DreadWorld Review : Honeyspider (2015)

"Retro"..."Throwback"..."Old School"...whatever you want to call it, there is a movement that permeates the culture of modern film makers. Whether it be direct re-makes or more, as they say, "homages," the horror film genre has been more affected by this trend than any other. Let's face it, a romantic comedy is a romantic comedy - no matter what the decade. But the same cannot be said for our beloved horror genre. The styles evolve, the feel of the films evolve, the subtleties of the genre evolve, yet even as the films propel forward, those of us that love the genre consistently looks to its past to propel it into the future. Honeyspider, the brainchild of director Josh Hasty and writer Kenny Caperton plants it's flag as deep into the late 70's/early 80's retro game as is humanly possible - both to it's benefit and detriment.

Welcome to Halloween 1989, Jackie Blue is set not only to celebrate Halloween, but also her birthday. However, she's not much in the mood for festivities, as it seems her entire family support system is collapsing around her. Add in the pressures of being a college student and the last things on Jackies mind are thoughts are of turning 21 or the ghoulish delights October 31st can bring. When she starts to become haunted by a mysterious symbol, an even more mysterious professor, and a myriad of large hairy spiders, it becomes clear to Jackie that this Halloween is going to be far more sinister than the average holiday.

Director Hasty and writer Caperton clearly love the first Halloween film, as evidenced by the long tracking shots of Jackie walking through her town from school a la Laurie Strode in the first Carpenter classic. It's also pretty obvious that Hasty and Caperton are big fans of the later editions of the franchise as well. We get a rather Thorn-esque style cult, come creepy rubber masks, and some top rate butcher knife kills. The only thing missing was a poorly cast Paul (Stephen) Rudd trying to hold everything together. But where as an homage to the original Halloween (or even Halloween I and II) could succeed, when the film shifts from the sparse almost muted tones of Carpenter to the over the top feel of the Thorn-like cult it loses a lot of it's momentum.

Therein lies the biggest problem with Honeyspider. It's tone is just all over the place. The first twenty minutes or so of the film is classic Carpenter - haunting and beautiful. It tries to take a turn towards more of  a late-80's slasher, but layers the soundtrack with songs like "Monster Mash." Now, I like "Monster Mash" as much as the next horror fan, but there is a time and a place for "Monster Mash" and that time and place is not when building tension during the stalk and slash part of the film. The film ends in a black and white dream scape, not unlike what Rob Zombie did with some of the scenes in his version of Halloween II. Like that film or not, at least it had Sheri Moon Zombie on a horse and not a finger beckoning the protagonist to a basement for some unknown reason. It felt more like a bad film school project than a fitting conclusion to a solid little horror film.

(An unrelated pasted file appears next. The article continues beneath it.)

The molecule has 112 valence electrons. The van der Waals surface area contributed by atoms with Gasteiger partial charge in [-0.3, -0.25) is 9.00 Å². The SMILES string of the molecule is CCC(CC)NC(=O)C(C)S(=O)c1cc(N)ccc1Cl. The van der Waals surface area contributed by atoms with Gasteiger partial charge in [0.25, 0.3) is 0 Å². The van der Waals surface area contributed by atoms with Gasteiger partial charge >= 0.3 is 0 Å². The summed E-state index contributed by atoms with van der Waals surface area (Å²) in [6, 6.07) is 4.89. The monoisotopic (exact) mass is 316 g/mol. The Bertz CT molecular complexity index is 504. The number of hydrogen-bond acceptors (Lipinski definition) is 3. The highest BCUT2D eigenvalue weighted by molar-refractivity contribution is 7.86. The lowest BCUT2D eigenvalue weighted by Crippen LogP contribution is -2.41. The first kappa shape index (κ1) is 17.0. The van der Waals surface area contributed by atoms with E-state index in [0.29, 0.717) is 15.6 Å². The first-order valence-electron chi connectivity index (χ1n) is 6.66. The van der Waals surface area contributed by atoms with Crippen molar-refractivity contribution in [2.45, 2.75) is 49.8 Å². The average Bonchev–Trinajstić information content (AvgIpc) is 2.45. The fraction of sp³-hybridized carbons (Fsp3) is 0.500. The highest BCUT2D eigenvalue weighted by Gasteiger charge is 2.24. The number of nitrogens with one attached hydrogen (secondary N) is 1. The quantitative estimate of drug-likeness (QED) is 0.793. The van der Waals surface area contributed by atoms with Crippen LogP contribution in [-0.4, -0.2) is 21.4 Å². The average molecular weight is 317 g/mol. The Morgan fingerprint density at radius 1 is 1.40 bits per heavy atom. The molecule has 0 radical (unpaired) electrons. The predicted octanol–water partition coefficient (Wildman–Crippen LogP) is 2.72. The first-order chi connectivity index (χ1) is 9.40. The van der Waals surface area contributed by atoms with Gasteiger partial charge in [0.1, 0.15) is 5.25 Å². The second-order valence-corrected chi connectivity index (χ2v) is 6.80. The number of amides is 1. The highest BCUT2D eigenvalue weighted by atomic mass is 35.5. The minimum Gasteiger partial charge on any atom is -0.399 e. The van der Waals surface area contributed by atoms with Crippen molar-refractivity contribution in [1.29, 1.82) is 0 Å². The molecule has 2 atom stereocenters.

Now, it may sound like Honeyspider is a total piece of crap, but that is certainly not true. Hasty shows one of the best eyes and most patience I've seen in a new director since Ti Wests first film. Too often, in this post Saw world, new directors come out of the box looking for the knock out punch in the first reel. Hasty shows the remarkable ability to build tension in a scene though a simple, slow camera movement.

For his part, Caperton writes clear, concise, scenes that have a definitive purpose.The dialogue almost never feels forced or awkward. In fact one could argue that there is far too little of it because it's one of the films strengths. The biggest issue with the script and with the film as a whole is that it just feels like too much. There are seeds of some tremendous ideas here. It almost feels like each act could be it's own separate entry into a pretty damn good trilogy. Episode one is the stalk and slash film, ending in the cult abducting Jackie. Episode Two is the cult film. It could have a Wicker Man feel to it, but instead of it ending with Jackie's death, it ends with her assimilation into the cult. The third film could center around the cult attempting to fulfill some apocalyptic vision. I'm just speculating at this point, but that's almost what Honeyspider feels like - three distinct visions melded together as one narrative.

Honeyspider is a bit of a mishmash, but it's ultimately a victim of it's own ambition. It's a shame that the film never comes together as a whole. There is a decent amount to like about the film and the passion of it's makers certainly bleeds through the entire project. Let's hope this is just the first step in Hasty and Capertons long film making journey. Honeyspider is coming off a successful festival run and is currently looking for distribution. We will keep you posted as to when and where you can see it in the future.

** and 1/2 stars out of *****

That's it for me. As always, thanks for reading and "enjoy every sandwich."

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